What is Dog Hip Dysplasia and How to Treat It
One of the worst ailments a dog can have is the Hip Dysplasia. When your vet tells you that your dog has hip dysplasia , the first thing you tend to do is blame yourself for buying a dog from a pet store before consulting yourself with a specialist. This would be pointless now, as you must start developing a treatment program for your dog. Hip dysplasia is a polygenetic illness, caused by a number of genes, along with a series of environmental factors. Some dogs are prone to the sickness by their genetic traits, but if the environmental factors are missing from their lives they might not develop Hip Dysplasia.
To make it easier to understand imagine the hip joint as a ball and an opening. The ball or the femoral head of the femur fills the opening or the acetabulum of the pelvic formation perfectly. Muscles and ligaments hold the assembly together. Deformation of the femoral head or the acetabulum or problems with ligaments as well as not worked muscles brings their contribution to the illness.
As simple as it may sound, the disease is far more complicated. The dog can be dysplastic in one or both hips, can have a thin socket and a normal ball, a deformed ball and normal socket, a thin socket and malformed ball, misaligned joints, loose ligaments, or a combination of all these problems worsened by environmental factors such as the growth rate, level of nutrition, and exercise. Fast growing large-breed puppies seem to be more affected by this disease because their muscles, joints and ligaments may develop differently.
Hip Dysplasia Treatment
In cases of severe hip dysplasia surgery may seem the best solution. Specialists can replace de hip with a synthetic joint. Nonetheless, all dogs affected by this illness must have a special diet as well as an exercise plan to minimize the effects of the illness. Also most of them need medication to ease the pain. In 1995, John Cargill and Susan Thorpe-Vargas wrote a series of reports about the dog hip dysplasia and described the illness from diagnosis to surgical intervention. The publication was created for the dog breeders but dog owners were also able to find useful information about the disease. Another publication that offered tips on how to care for a dog that has Hip Dysplasia was the Med Vet Review printed by Med Vet in Columbus , Ohio .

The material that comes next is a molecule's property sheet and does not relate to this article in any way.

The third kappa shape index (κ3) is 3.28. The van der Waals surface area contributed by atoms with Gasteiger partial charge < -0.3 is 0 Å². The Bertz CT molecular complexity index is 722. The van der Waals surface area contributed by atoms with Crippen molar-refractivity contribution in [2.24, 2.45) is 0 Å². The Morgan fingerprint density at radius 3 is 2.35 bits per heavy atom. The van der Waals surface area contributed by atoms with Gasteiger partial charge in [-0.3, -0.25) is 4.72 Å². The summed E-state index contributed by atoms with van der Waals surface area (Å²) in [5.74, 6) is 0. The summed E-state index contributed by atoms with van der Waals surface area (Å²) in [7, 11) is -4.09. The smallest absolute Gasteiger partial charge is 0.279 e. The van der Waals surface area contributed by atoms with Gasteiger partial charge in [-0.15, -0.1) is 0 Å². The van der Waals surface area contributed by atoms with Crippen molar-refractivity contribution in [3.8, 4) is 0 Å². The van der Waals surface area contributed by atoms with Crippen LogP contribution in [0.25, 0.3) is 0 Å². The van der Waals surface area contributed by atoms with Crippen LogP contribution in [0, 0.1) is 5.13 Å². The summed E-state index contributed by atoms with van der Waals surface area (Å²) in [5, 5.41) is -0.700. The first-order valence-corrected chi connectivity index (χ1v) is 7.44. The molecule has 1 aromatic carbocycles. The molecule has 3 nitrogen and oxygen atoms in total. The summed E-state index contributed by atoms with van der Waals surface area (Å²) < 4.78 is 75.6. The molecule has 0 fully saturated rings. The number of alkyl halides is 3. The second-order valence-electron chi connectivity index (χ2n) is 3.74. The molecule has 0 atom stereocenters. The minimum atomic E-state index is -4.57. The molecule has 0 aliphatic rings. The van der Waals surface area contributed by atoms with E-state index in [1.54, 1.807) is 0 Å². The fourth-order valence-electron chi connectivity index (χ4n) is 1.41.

The Med Vet Review recommends the owners of dysplastic dogs to offer them a balanced diet so that they do not become overweight. For short-term pain relief they suggest mandatory rest and exercising the dog’s muscles 15 to 20 minutes of swimming up to five times a week. Dogs with Hip Dysplasia usually shift their balance and try not to use too much of the part of their body that hurts, but this can cause spinal problems. An exercise program to keep muscles from becoming weakened as well as trying to keep the joints as flexible as possible is a must. Stretching exercises are also helpful and can be taught from the vets or the chiropractor. The chiropractic cure alleviates the pressure from the spine.
Medication treatment is very useful in dealing with the pain. Some efficient non-steroidal anti-inflammatory pills are aspirin, cosequin, naproxen, or adequan. However, because of the side effects aspirin and naproxen have, it is important to give your dog the exact dosage according to his health condition.A vet that knows the dog’s medical history should prescribe this dosage. Another drug used is phenylbutazone, but one of its side effects is the curbing of the bone marrow structure. The aspirin’s side effect is internal bleeding.
Some drugs containing cortisone or other steroids have adverse effects on the cartilage, so they are not prescribed in treating hip dysplasia or arthritis. According to Cargill and Thorpe-Vargas in the October 1995 issue of the Dog World the acupuncture treatment for dogs with hip dysplasia appears to be successful even if not scientifically proved. Surgery is required when no other treatment method offers positive results. The types of surgeries that can be performed are:
Triple pelvic osteotomy- this is meant to stabilize the joint and avoid degenerative changes that go together with the weight-sustained on an atypical hip.
Femoral head excision – is meant to avoid bone-on-bone friction.
Complete hip replacement
The vet will recommend the best type of chirurgical intervention based on how old the dog is, on the general health condition of the dog as well as on the advancement of the illness. Dogs with mild hip dysplasia have days when they have more pain and days when they suffer less. To help your dog coping with the ailment easier and to alleviate its condition a customized exercise program combined with proper medication is recommended.